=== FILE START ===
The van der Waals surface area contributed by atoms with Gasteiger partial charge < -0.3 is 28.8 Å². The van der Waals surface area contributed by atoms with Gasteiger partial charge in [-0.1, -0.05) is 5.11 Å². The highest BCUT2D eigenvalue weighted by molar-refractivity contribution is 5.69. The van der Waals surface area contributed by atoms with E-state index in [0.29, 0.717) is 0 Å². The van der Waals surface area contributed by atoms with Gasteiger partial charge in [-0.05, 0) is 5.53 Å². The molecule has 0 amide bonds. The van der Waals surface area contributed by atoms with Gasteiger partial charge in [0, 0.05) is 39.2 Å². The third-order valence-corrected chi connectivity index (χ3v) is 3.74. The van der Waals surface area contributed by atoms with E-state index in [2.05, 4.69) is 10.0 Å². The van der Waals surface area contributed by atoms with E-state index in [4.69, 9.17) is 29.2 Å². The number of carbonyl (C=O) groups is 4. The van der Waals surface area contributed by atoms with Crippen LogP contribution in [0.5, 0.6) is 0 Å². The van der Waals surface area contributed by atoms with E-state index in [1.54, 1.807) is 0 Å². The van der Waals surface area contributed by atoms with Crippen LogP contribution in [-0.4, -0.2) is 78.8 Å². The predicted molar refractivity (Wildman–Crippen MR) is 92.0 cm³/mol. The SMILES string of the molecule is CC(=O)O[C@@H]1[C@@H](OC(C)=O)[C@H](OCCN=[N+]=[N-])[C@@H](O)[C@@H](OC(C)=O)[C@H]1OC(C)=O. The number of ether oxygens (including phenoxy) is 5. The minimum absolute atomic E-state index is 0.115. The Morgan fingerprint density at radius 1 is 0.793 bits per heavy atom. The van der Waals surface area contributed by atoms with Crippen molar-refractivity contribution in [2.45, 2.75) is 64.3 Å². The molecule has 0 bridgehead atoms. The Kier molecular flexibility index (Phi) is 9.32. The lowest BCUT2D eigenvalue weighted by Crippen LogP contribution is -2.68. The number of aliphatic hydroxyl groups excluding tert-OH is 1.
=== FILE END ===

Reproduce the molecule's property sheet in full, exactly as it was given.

The van der Waals surface area contributed by atoms with Gasteiger partial charge < -0.3 is 28.8 Å². The van der Waals surface area contributed by atoms with Gasteiger partial charge in [-0.1, -0.05) is 5.11 Å². The highest BCUT2D eigenvalue weighted by molar-refractivity contribution is 5.69. The van der Waals surface area contributed by atoms with E-state index in [0.29, 0.717) is 0 Å². The van der Waals surface area contributed by atoms with Gasteiger partial charge in [-0.05, 0) is 5.53 Å². The molecule has 0 amide bonds. The van der Waals surface area contributed by atoms with Gasteiger partial charge in [0, 0.05) is 39.2 Å². The third-order valence-corrected chi connectivity index (χ3v) is 3.74. The van der Waals surface area contributed by atoms with E-state index in [2.05, 4.69) is 10.0 Å². The van der Waals surface area contributed by atoms with E-state index in [4.69, 9.17) is 29.2 Å². The number of carbonyl (C=O) groups is 4. The van der Waals surface area contributed by atoms with Crippen LogP contribution in [0.5, 0.6) is 0 Å². The van der Waals surface area contributed by atoms with E-state index in [1.54, 1.807) is 0 Å². The van der Waals surface area contributed by atoms with Crippen LogP contribution in [-0.4, -0.2) is 78.8 Å². The predicted molar refractivity (Wildman–Crippen MR) is 92.0 cm³/mol. The SMILES string of the molecule is CC(=O)O[C@@H]1[C@@H](OC(C)=O)[C@H](OCCN=[N+]=[N-])[C@@H](O)[C@@H](OC(C)=O)[C@H]1OC(C)=O. The number of ether oxygens (including phenoxy) is 5. The minimum absolute atomic E-state index is 0.115. The Morgan fingerprint density at radius 1 is 0.793 bits per heavy atom. The van der Waals surface area contributed by atoms with Crippen molar-refractivity contribution in [2.45, 2.75) is 64.3 Å². The molecule has 0 bridgehead atoms. The Kier molecular flexibility index (Phi) is 9.32. The lowest BCUT2D eigenvalue weighted by Crippen LogP contribution is -2.68. The number of aliphatic hydroxyl groups excluding tert-OH is 1.